Jump to content


  • Content Count

  • Joined

  • Last visited

Community Reputation

10 Neutral

About Spazzy-kins

  • Rank
  • Birthday 06/14/1986

Profile Information

  • Location
    UT, USA
  • Interests
    Uhmm... Soccer + Track
  • College Major/Degree
    LDS Business College
  • Favorite Area of Science
  • Biography
  • Occupation
    Unemployed *Tear*
  1. Nope. Never mind about the last post. Still works fine so far. Let the experimenting begin! (that is as soon as I can get some spare money in... oh... a few years or so) meh.
  2. Ok. I think I've just accomplished what you were trying to do. I'm not so sure it would stand the test of a black hole. I suppose I'll have to think about it, do some research and see where it takes me. Thanks for the input though; more is always welcome.
  3. Well then. Without getting to far swept away, let me respond a little. First the pleasantries. Sorry Jakira. I guess I'm not quite sure how this forum works so I don't know if it's dogmatic. But, if the week or so I've been here says anything... Anyway, I'm glad to see that you aren't set on string theory. I'm actualy glad you don't accept my views without proof either, but my idea is a possibility. As for string theory being more than a guess: Yes it explains things. So does my idea. I don't expect you (any of you) to accept my idea as anything more than that: an idea. But for having a non-dogmatic point of view you sure haven't given it much contemplation. None of you have given any science to go off of. And yet, you claim science as your only support. I don't mind adopting a better idea, but show me that it's better first. Well, Merry post-Christmas!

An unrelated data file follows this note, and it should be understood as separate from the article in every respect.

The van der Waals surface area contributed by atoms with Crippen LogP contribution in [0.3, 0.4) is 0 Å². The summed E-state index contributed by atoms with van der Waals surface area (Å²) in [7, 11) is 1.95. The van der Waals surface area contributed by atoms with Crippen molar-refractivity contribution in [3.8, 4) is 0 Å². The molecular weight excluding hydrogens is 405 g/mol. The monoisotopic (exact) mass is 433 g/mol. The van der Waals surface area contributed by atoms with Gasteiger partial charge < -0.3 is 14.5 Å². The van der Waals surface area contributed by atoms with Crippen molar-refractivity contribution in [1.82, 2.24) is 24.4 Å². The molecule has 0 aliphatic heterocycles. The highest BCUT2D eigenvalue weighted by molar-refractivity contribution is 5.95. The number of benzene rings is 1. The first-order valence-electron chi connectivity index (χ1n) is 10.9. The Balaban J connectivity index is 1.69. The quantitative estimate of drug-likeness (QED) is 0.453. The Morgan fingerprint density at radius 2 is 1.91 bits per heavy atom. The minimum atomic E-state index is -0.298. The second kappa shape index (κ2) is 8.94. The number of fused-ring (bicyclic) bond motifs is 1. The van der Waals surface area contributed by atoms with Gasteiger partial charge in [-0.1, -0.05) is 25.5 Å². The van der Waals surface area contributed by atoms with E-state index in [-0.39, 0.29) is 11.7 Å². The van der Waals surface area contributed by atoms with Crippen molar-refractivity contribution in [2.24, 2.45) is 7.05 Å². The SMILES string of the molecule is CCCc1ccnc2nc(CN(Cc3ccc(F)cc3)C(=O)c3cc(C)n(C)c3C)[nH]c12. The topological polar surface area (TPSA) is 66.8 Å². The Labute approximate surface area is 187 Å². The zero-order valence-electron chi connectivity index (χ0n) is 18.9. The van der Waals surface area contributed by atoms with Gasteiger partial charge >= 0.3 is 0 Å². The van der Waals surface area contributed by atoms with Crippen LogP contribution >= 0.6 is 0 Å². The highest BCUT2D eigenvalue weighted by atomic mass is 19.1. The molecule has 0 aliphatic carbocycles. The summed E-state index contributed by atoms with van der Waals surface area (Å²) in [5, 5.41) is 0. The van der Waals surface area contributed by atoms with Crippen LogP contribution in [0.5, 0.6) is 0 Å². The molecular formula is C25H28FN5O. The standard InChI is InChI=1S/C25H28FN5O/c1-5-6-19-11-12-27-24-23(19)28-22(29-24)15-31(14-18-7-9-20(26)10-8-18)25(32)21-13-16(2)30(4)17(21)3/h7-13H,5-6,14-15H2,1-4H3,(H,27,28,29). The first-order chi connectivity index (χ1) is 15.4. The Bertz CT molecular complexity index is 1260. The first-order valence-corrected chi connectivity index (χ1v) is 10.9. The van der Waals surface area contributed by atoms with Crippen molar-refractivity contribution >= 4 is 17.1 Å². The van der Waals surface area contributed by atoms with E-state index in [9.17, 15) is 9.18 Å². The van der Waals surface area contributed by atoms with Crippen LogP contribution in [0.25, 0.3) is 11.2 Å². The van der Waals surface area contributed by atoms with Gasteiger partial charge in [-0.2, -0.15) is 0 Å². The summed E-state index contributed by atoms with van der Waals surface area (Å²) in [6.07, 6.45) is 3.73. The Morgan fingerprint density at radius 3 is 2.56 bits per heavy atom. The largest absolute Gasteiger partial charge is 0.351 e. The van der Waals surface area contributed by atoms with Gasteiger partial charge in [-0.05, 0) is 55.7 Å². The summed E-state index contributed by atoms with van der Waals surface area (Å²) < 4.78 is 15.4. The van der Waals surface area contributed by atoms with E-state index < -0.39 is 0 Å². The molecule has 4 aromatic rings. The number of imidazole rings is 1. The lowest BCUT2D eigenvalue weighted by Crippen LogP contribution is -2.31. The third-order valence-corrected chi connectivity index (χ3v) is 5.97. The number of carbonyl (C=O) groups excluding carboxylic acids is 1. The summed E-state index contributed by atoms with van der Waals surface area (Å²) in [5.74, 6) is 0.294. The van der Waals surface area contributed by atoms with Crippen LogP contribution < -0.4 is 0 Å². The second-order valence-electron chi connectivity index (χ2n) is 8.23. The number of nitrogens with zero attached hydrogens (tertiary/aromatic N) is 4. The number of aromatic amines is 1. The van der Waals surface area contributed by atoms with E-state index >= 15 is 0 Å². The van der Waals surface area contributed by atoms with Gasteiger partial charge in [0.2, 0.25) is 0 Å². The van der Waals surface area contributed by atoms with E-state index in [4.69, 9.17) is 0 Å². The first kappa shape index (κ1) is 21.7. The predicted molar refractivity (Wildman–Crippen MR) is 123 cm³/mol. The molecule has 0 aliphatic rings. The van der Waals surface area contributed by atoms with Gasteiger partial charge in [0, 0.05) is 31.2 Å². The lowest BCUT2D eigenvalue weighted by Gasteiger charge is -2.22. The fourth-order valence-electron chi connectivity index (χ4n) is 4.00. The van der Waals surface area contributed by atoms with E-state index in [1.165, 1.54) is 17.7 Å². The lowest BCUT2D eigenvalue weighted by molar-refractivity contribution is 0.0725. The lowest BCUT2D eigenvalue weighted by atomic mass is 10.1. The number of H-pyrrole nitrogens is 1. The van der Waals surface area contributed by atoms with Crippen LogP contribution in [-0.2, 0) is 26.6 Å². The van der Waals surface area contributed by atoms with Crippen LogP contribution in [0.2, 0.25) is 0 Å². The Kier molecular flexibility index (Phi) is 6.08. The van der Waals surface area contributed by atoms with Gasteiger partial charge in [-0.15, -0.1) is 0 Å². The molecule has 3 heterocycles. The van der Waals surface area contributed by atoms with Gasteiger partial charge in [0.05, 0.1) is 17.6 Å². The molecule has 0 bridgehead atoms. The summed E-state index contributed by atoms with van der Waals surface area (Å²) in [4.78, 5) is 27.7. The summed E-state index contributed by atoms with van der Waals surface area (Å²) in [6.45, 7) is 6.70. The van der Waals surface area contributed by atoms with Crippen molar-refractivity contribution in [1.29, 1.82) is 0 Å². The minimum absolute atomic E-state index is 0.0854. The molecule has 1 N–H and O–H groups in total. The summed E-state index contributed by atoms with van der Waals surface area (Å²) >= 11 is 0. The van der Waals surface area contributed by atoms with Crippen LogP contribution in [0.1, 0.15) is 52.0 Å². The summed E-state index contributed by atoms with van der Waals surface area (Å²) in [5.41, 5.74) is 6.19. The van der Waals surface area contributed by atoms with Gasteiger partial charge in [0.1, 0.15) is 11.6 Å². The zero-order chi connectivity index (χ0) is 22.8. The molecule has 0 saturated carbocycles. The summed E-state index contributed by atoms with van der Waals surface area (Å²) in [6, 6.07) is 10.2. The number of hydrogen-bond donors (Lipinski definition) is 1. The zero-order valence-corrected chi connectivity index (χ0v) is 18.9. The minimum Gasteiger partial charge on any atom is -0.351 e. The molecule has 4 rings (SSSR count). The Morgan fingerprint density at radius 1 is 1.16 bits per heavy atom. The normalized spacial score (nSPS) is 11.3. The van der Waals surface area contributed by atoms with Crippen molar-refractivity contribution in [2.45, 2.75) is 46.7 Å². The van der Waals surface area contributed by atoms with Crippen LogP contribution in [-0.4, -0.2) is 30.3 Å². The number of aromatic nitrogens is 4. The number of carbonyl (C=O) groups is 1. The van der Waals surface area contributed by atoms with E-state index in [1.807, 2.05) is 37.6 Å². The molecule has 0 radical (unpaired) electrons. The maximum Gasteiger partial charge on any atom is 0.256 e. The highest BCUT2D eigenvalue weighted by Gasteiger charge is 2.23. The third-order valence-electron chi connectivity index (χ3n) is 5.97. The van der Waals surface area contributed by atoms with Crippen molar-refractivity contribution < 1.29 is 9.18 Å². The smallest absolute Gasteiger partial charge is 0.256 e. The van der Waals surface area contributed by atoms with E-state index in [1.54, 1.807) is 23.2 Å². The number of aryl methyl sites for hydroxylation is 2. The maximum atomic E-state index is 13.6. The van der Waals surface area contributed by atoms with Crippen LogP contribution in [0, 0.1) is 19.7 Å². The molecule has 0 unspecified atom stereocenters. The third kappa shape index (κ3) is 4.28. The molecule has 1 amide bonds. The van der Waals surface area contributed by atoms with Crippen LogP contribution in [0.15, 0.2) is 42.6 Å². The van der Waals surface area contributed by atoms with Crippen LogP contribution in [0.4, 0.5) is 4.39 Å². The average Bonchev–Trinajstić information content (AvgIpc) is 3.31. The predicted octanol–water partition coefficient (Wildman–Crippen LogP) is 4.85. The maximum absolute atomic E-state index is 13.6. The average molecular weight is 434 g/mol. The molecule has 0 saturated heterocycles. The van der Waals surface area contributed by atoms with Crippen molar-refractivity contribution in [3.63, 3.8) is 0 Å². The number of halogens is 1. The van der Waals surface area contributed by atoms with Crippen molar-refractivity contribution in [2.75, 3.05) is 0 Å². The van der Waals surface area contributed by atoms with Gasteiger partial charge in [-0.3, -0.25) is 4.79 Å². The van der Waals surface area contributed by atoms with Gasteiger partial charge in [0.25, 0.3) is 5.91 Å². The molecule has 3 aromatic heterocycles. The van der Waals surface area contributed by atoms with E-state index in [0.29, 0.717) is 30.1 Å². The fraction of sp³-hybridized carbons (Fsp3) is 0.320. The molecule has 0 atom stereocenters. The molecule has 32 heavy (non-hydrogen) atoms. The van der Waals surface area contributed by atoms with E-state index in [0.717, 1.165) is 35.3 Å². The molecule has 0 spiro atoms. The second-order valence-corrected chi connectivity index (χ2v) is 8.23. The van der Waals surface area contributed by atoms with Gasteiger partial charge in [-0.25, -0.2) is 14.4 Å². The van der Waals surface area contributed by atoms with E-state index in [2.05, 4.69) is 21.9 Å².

4. This is interesting. I think you've just given me a way of looking at gravitons that I can live with. I still perfer to think gravity is purely a force that pushes (one object sheilds the other from some of this force, thus net force changes), but your idea of gravitons makes sense too. Very thought-provoking.
  5. Oh, and couldn't "gravitons" be pushing instead of pulling? ie. energy particle=graviton?
  6. Yeah, but why does the electron spin exsist? What makes magnetic material more suseptible to this electron spin than other materials?
  7. Conjecture... Ok, that works. I have a conjecture. *cough* String Theory *cough* Sooo... These "gravitons"... What are they? What exactly do they do? And why does this cause gravity? So much for your conjecture, eh? The biggest difference is that your beloved scientists whom you revere so much thought of gravitons before energy particles. They aren't prophets you know. These scientists that you regard so highly are bright men to be sure, but they are guessing just as sure as any of us. Only those who don't know what they're talking about aren't questioning. Some focus on one conjecture rather than another, but they don't know if it's right.
  8. What is it about magnets exactly that makes the difference though? Is it the molecular structuring of the thing or what?